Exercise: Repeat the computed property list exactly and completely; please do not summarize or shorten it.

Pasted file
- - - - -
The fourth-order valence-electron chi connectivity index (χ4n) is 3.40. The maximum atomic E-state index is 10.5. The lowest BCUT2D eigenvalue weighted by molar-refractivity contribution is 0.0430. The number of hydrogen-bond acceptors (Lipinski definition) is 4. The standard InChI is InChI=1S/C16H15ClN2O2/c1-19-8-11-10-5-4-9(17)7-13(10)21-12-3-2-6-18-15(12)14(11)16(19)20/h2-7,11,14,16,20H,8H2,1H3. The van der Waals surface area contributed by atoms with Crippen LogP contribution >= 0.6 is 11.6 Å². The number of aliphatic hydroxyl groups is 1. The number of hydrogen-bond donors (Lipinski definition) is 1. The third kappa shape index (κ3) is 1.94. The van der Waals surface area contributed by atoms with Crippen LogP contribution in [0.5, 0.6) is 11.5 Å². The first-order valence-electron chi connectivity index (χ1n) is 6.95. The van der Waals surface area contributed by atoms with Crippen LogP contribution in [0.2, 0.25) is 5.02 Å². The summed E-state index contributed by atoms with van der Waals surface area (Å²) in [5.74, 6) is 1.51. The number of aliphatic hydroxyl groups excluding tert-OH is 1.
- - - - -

The fourth-order valence-electron chi connectivity index (χ4n) is 3.40. The maximum atomic E-state index is 10.5. The lowest BCUT2D eigenvalue weighted by molar-refractivity contribution is 0.0430. The number of hydrogen-bond acceptors (Lipinski definition) is 4. The standard InChI is InChI=1S/C16H15ClN2O2/c1-19-8-11-10-5-4-9(17)7-13(10)21-12-3-2-6-18-15(12)14(11)16(19)20/h2-7,11,14,16,20H,8H2,1H3. The van der Waals surface area contributed by atoms with Crippen LogP contribution >= 0.6 is 11.6 Å². The number of aliphatic hydroxyl groups is 1. The number of hydrogen-bond donors (Lipinski definition) is 1. The third kappa shape index (κ3) is 1.94. The van der Waals surface area contributed by atoms with Crippen LogP contribution in [0.5, 0.6) is 11.5 Å². The first-order valence-electron chi connectivity index (χ1n) is 6.95. The van der Waals surface area contributed by atoms with Crippen LogP contribution in [0.2, 0.25) is 5.02 Å². The summed E-state index contributed by atoms with van der Waals surface area (Å²) in [5.74, 6) is 1.51. The number of aliphatic hydroxyl groups excluding tert-OH is 1.